The Navy Yacht Club of Long Beach continued an annual tradition last Sunday with an emotional tribute to wounded warriors. The club hosted more than 50 military war veterans for a day at sea, a dramatic gun salute and rendering of honors at the USS Iowa, then returned to the club’s Alamitos Bay headquarters for a luncheon.
Tommy Wheeler CWO3 USN (retired), a Staff Commodore of Navy Yacht Club Long Beach, explained why he chairs the event: “Having served, I understand the sacrifice these veterans and their families made. So many came home with both physical and mental injuries and this event is designed with them in mind.”
After pausing to reflect he said, “I owe them something — and chairing this cruise is something I can do.”
Now retired, the 20-year career Navy veteran first served on the East Coast, where he met his wife, who also is a veteran. In 1986, they moved to the West Coast, where he was assigned to the Long Beach Naval Shipyard. Wheeler was literally the one who turned the lights out when the shipyard closed. In 1997, he was pictured on the Press Telegram’s front page gathering the American Flag and handing it to shipyard personnel to fold one last time.
The cruise to Berth 87 in the Port of Los Angeles requires months of planning. There is coordination with Veteran outreach groups, recruiting boat owners to host, and arranging a barbecue meal for everyone. This year, several boats dropped out at the last minute and Wheeler scrambled to find replacements.
Coordinating the salute with USS Iowa officials requires the most effort. Traditionally, the cruise takes place in September on a Saturday just after Fleet Week, preferably near 9/11.
This year’s event was on Sunday as the trained crew for gun shoots was only available then. According to the Iowa’s museum curator, Dave Way, “It is the rare event when the two five-inch guns are used. The USS Iowa tour even offers a special ‘Naval Gun Accidents’ exhibit that traces history from the Civil War to the 1989 incident on the Iowa where a 16-inch gun turret exploded killing 47 crewmen.”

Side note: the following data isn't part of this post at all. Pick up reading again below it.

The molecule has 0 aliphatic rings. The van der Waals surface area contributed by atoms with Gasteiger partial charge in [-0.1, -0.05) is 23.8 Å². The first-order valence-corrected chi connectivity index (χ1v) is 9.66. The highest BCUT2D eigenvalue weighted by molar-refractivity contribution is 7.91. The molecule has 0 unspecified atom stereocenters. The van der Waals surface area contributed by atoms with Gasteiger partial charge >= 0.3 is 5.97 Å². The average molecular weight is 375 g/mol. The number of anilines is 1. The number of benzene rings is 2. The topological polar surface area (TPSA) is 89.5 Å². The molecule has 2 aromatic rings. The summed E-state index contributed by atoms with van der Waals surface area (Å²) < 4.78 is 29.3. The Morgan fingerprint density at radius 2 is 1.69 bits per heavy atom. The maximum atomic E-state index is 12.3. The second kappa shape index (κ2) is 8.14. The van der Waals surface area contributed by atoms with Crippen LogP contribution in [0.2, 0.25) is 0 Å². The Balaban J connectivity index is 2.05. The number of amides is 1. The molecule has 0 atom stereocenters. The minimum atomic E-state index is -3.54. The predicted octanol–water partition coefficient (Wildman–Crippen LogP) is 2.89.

The convoy included eight boatloads of yacht club members, along with disabled vets and their escorts from the Long Beach VA hospital rehabilitation group, the West Los Angeles CAL VET rehabilitation center, the Sergeant Santiago Bravo Foundation and The Old Guys Rule group also from the Long Beach VA Hospital.
Bravo shared that 22 active duty personnel and veterans take their lives every day in the United States and events like this provide those who serve an opportunity to socialize with others with similar experiences, a step towards treating depression.
As the fleet of power and sailboats passed in review, the USS Iowa honored their arrival with a perfectly timed cannon salute. Staff Commodore Wheeler had planned for this to be his last year as chairman, but he said, “When I saw the smiles on the faces of all those on board when the guns went off — I knew I’d be chairing this next year.”
The boats headed back with the sailboats hoisting sails, providing those on board a special treat. The hearty barbecue lunch was prepared with member Hap Wood grilling burgers and hot dogs while other members prepared a buffet, and the custom-made cake that read “Home of the free — because of the brave.”
There is some debate over how many years the event has been hosted because honoring those who have served our country is so much a part of the yacht club’s DNA. Besides the annual Wounded Warrior event, the club hosts a Duffy Cruise for women veterans.